I’ve been plowing through Joe Pulizzi’s Get Content, Get Customers (through my Droid’s Nook application, a bit tedious for books longer than about 80 pages), and I came across a statement that really knocked me out:
Businesses create specific content so that customers react in a very specific way. Without a clear understanding of the customer’s information needs, any reaction that is close to the end goal is pure dumb luck.
I like the conciseness of what he expressed. One of his core messages is that all marketing materials, such as custom content, must be designed to evoke an action, an action consistent with organizational goals. I talk a lot about product simulations as if there is almost a single type. The kind I’ve seen mostly around are product orientations, walkarounds, and the like (a lot of 3D spinning products), and they do have a place. However, it is all about recognizing what that place is, and what informational need that serves for the buyer or customer. Here are some initial thoughts on phases of the product marketing/sales process I can see relevant in focusing a sim (or really any content) to drive viewer behavior along the sales process. In each phase, customer’s/prospect’s will likely have different information needs:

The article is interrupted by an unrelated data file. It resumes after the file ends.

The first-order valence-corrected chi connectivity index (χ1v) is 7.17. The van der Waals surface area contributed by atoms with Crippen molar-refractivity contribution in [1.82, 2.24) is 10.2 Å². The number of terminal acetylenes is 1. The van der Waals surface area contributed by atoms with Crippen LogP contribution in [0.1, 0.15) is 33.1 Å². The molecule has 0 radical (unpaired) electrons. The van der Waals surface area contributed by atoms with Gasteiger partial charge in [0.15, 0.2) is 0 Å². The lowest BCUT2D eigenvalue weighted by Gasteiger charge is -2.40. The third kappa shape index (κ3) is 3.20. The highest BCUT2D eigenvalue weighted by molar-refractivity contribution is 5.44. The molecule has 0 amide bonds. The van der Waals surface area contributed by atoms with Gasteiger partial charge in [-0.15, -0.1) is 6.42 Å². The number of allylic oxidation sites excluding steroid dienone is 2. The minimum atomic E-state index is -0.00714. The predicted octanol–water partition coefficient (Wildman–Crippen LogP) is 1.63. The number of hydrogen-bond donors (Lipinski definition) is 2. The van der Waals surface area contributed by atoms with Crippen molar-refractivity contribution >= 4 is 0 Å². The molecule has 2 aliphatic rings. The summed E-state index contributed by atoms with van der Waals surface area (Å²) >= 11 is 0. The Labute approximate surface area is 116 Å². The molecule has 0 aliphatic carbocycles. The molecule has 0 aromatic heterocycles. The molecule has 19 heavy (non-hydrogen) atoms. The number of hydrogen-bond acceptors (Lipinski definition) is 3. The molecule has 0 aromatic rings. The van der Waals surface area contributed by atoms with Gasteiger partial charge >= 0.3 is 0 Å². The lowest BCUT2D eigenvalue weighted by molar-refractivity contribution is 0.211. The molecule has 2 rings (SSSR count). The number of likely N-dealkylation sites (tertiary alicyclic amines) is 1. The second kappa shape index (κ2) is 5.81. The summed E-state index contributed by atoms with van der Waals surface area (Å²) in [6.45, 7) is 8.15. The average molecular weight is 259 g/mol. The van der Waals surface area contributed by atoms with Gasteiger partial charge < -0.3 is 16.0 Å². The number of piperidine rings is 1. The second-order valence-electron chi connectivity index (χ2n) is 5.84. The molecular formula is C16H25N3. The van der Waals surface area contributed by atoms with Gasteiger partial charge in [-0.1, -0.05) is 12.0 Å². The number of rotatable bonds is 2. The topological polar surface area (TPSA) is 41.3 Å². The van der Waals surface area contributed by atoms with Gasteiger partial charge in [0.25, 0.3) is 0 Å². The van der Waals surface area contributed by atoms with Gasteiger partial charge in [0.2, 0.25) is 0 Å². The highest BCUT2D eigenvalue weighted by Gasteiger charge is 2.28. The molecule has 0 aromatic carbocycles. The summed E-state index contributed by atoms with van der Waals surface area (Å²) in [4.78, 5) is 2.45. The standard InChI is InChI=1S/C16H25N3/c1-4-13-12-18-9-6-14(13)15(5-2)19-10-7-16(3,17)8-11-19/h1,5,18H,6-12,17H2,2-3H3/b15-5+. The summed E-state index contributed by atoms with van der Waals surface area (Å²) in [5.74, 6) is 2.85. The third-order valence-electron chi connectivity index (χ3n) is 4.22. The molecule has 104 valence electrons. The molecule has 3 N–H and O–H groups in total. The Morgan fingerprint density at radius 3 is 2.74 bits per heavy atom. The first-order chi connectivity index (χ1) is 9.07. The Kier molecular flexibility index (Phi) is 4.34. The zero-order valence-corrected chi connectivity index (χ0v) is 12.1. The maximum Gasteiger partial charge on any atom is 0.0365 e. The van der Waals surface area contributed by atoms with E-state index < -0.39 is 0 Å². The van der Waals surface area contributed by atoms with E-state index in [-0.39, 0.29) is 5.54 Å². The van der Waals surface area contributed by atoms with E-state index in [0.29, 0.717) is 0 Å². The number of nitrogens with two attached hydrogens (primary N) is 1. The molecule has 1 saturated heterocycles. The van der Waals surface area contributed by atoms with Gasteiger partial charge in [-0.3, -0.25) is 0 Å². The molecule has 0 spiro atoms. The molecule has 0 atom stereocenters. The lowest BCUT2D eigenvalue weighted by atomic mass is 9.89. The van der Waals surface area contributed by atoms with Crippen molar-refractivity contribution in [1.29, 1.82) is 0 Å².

- Garnering Interest
- Buy / Recommend
Especially in B2B markets, but also in consumer purchases that take some time to occur, we often do not factor in sufficiently how our content relates to where the prospect is in the buying cycle.
It is probably obvious, but something that works in attracting interest may not be sufficient to convert the interest into the sale. Just as we want to design our marketing materials to give the viewer a “purpose-driven activity” (Game-Based Marketing, Gabe Zichermann and Joselin Linder), we also need to apply content in our marketing strategy to keep moving the prospect along our sales process.